Dimitri Petrides

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Dimitri Petrides (August 1912 in Cyprus – 1985 in Blackpool) was a ballroom dancer who was instrumental in pioneering and developing Latin American dancing in England. He left Cyprus when he was eighteen with his mother after the death of his father, eventually settling in England. He was one of the founding members of the Latin-American Faculty of the Imperial Society of Teachers of Dancing, and wrote the first English text-book on the subject. He was a Fellow and Examiner of the ISTD.

Dimitri was also an adept linguist speaking Greek, English, French and Italian, so much so that, during World War II he worked as a translator on an prisoner of War Camp for Italian Prisoners of War. Later, after the war, Dimitri was in a jewellery shop buying awards for a competition, when he met Nina Hunt. She asked him to teach her to dance. They were later married, and had a son, Ian.

Latin dance in England

The rhythms that make Latin American dance popular today were first brought to this country in the early 1930s. It was a Frenchman who introduced this style to the English dance scene. He had come to Britain as a young man, and was known professionally as Monsieur Pierre, (Pierre Jean Phillipe Zurcher-Margolle, Toulon, France, circa 1890 – London, 1963). Pierre was already an accomplished dancer and teacher in the English ballroom style when the Peanut Vendor started the rumba craze in Europe and America in 1931. The rumba and the beguine were demonstrated in London in 1932 by the French champion couple M. & Mme Chapoul at an event organised by The Dancing Times. Pierre was present and went to the Cabine Cubaine club in Paris to take a look at the dancers.[1]


In 1947 Pierre, his partner Doris Lavelle and colleague Doris Nicols founded the Latin American section of the Ballroom Branch of the Imperial Society of Teachers of Dancing (ISTD). Meanwhile, Dimitri had met Josephine Bradley, one of the greats of Ballroom dancing. Miss Bradley suggested to Gwenethe Walshe that she might partner up with Dimitri. Dimitri and Gwenthe were Britain's first Latin American champions winning many of the earliest competitions before going on to build on their success and become popular as demonstrators, lecturers, coaches and judges. It is hard to imagine today that there was no Latin at the Blackpool Tower, the International had not started, and the Star featured a competition in rumba only. Dimitri and Gwenethe joined the new faculty very early on.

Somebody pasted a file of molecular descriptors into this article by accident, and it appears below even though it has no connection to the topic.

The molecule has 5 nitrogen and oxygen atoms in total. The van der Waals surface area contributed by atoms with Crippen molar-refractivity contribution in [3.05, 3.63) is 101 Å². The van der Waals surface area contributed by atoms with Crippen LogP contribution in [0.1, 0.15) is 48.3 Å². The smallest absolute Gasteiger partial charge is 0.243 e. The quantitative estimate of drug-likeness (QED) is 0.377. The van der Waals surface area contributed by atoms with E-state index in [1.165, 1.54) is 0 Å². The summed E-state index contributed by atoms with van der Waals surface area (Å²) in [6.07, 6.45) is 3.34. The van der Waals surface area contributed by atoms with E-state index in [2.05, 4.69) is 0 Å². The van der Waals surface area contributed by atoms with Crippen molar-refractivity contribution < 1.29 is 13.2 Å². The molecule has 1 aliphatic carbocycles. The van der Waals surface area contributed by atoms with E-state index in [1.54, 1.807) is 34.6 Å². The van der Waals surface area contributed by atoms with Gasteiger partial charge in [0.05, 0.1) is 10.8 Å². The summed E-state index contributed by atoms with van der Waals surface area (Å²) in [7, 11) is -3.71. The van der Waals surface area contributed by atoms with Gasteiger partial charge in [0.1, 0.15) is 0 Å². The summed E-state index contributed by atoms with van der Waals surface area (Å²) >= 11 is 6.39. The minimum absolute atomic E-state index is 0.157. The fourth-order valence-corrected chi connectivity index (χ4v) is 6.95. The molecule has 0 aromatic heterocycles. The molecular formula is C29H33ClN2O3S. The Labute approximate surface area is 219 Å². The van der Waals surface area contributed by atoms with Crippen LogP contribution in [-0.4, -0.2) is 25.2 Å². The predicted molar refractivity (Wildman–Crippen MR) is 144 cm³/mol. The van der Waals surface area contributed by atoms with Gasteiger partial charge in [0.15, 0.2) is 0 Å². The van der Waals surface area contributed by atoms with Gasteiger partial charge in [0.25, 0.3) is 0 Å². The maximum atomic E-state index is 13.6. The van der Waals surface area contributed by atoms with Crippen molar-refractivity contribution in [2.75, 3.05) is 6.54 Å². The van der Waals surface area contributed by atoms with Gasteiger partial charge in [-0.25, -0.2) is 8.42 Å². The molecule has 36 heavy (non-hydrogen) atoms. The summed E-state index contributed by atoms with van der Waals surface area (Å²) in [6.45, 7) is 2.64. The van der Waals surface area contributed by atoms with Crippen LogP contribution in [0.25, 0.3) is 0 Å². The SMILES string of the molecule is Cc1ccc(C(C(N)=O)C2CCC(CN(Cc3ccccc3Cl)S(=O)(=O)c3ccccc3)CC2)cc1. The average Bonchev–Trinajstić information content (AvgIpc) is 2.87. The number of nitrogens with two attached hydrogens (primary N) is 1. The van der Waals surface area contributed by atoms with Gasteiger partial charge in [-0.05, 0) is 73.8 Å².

The Latin American section of the ISTD now included Gwenethe Walshe and Dimitri Petrides. This small band of dedicated specialists worked hard to establish an examination system and syllabus for both amateur and professional dancers. Sidney Francis and Walter Laird also joined somewhat later.[2] The syllabus they worked on was eventually agreed upon by 1955 and ever since been the basis of Latin American dancing. The group improved technique and the framework for teaching and assessment dramatically in these years.

Dimitri was important in pioneering and developing Latin American dancing. He worked on the figures, gave demonstrations, and taught students. He wrote one of the first technique books in English for Latin American dancing in 1949 entitled The Latin-American dances (later edition, 1960, The Latin American technique). Of this book the General Secretary of the ISTD, H. Vivian Davies said:

"... Dimitri Petrides is today recognised as one of the foremost authorities in this county on Latin and American dancing... the author has justly earned a reputation for authenticity and style." [3]

He was also part of a later committee of examiners, which included Sidney Francis, Peggy Spencer, Doris Lavelle, Elizabeth Romain, and Doris Nichols. They prepared the Revised Latin American Technique. This states in its foreword "this is the official Latin-American technique upon which all future Imperial examinations are to be conducted" and is still used by the ISTD in five parts (one for each Latin dance).

Dimitri next turned his attentions to establishing competitive dancing and set up several competitions in England including the prestigious All England Championship with Nina and Sidney Francis. He became a leading examiner and adjudicator, as well as a Fellow of the ISTD. Dimitri continued to work until his death whilst judging at the famous Blackpool Dance Festival.


  1. Spencer, Frank and Peggy. 1968. Come dancing. Allen, London. p137
  2. Imperial Society of Teachers of Dancing 2004. 100 years of dance: a history of the ISTD Examinations Board. London.
  3. H. Vivian Davies, Foreword to Petrides, Dimitri 1949. The Latin-American dances. London.